Last April was cold, wet and stormy. The purple martin house that stood on this property for thirty years came crashing to the ground during a particularly violent storm. Unfortuanately one bird was caught inside the house and died. (Catastrophes in North Pelham 5/14/10)
The other seven birds seemed to be in shock and stood on the ground staring at the house for hours. They didin't even react when I approached them. It was terribly sad. They stayed around the site for several days but by the time the weather had cleared and the brand new bird house was up they seemed to have disappeared.
I was worried they wouldn't be back.
But this photo was taken this week. I counted over twenty of the cocky little guys swooping and buzzing around the bird house. They are having the time of their lives, chirping loudly to each other, terrorizing the cats and gobbling up all of our mosquitoes. (I've read that scientists say they don't eat as many mosquitoes as people think they do, but I can tell you - they eat enough.)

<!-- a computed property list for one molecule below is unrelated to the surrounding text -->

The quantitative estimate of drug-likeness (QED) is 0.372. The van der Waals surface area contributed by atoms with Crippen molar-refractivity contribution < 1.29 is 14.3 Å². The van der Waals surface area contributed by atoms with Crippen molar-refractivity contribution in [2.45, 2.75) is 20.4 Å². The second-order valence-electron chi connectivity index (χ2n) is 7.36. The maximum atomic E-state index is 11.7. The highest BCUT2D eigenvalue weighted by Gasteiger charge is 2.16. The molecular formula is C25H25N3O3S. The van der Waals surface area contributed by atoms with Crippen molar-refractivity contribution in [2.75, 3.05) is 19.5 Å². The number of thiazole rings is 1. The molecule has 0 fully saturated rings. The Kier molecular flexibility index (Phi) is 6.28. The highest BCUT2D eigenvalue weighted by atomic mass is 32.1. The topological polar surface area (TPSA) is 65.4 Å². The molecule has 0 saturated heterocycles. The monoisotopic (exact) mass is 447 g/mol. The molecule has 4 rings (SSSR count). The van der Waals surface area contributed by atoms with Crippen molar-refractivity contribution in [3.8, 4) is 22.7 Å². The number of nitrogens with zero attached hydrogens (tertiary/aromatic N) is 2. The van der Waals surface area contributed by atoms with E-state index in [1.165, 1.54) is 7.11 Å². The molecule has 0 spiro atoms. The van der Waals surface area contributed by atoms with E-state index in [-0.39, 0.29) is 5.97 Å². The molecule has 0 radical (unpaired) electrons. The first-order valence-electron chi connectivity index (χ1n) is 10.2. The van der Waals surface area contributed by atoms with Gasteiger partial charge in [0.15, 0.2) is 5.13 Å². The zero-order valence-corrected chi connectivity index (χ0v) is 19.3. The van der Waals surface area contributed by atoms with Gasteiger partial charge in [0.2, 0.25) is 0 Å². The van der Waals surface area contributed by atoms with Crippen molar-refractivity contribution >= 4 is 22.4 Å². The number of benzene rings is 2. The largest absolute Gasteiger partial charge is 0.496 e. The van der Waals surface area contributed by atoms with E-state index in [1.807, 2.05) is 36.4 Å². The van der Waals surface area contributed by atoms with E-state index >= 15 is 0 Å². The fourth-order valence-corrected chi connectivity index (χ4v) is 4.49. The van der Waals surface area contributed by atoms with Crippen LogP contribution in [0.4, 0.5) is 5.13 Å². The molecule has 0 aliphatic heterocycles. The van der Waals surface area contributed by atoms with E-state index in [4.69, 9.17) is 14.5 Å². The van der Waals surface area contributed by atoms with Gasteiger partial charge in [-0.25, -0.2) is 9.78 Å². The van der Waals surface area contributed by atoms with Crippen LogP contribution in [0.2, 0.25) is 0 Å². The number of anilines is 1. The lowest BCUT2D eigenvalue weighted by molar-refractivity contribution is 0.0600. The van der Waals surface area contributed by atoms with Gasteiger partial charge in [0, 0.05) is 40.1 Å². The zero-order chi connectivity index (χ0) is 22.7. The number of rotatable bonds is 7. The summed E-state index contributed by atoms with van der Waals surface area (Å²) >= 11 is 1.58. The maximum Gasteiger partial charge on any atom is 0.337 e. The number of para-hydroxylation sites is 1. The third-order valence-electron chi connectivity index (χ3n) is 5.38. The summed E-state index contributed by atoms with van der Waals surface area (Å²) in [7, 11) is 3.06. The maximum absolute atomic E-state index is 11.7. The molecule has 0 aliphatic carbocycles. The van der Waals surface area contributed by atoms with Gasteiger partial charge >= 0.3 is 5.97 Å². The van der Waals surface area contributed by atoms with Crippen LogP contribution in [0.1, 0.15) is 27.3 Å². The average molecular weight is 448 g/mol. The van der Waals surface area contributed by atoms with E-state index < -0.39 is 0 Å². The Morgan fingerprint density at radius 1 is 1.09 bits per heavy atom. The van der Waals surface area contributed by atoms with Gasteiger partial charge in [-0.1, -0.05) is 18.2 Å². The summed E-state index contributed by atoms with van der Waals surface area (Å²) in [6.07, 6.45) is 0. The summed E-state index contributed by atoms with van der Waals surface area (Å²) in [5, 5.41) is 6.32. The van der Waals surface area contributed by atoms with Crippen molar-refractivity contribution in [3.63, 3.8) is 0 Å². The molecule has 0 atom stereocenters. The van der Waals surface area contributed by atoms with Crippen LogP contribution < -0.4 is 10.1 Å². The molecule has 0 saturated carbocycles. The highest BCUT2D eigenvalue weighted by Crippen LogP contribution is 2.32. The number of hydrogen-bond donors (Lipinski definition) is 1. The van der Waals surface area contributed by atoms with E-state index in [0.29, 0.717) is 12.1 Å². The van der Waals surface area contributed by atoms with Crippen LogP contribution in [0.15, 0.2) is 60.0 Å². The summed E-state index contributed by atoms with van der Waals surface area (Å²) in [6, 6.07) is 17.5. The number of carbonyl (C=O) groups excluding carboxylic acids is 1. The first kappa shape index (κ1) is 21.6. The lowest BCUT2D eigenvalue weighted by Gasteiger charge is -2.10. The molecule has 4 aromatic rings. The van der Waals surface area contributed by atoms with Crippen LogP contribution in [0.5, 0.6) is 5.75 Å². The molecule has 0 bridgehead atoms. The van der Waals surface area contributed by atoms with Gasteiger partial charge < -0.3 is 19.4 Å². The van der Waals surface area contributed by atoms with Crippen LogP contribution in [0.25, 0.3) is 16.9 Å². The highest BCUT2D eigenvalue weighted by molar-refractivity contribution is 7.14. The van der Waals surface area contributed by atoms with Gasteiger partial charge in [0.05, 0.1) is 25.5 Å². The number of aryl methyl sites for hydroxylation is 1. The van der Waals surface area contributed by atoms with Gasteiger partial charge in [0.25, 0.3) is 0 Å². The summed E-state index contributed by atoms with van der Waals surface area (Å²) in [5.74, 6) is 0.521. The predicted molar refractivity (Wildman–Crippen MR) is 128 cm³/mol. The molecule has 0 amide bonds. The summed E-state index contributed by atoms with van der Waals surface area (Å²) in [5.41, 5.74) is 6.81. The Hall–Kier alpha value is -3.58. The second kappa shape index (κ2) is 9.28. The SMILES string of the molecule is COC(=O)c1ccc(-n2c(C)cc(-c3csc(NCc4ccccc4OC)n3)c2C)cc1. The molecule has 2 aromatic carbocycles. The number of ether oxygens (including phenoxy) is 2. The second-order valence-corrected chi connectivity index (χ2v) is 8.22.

In the late afternoon they take off for Lake Ontario where they have their big feed high above the water and then at dusk they get back in time to dive bomb the cats, Squeaker, Bonny, Claude and Martha Stewart as they head out on evening mouse patrol.
Martins are a type of swallow. They winter in South America. The males are black with a purplish sheen while the females are lighter. They are a clear marker of the changing of the seasons and that is probably why I like them so much. I await their arrival anxiously in the spring and I'm always saddened to see them leave in the fall.
But in between their arrival and departure, during these hot, muggy summer nights, they are a source of endless joy.
Francie's Instructions for the Care and Raising of your Martin House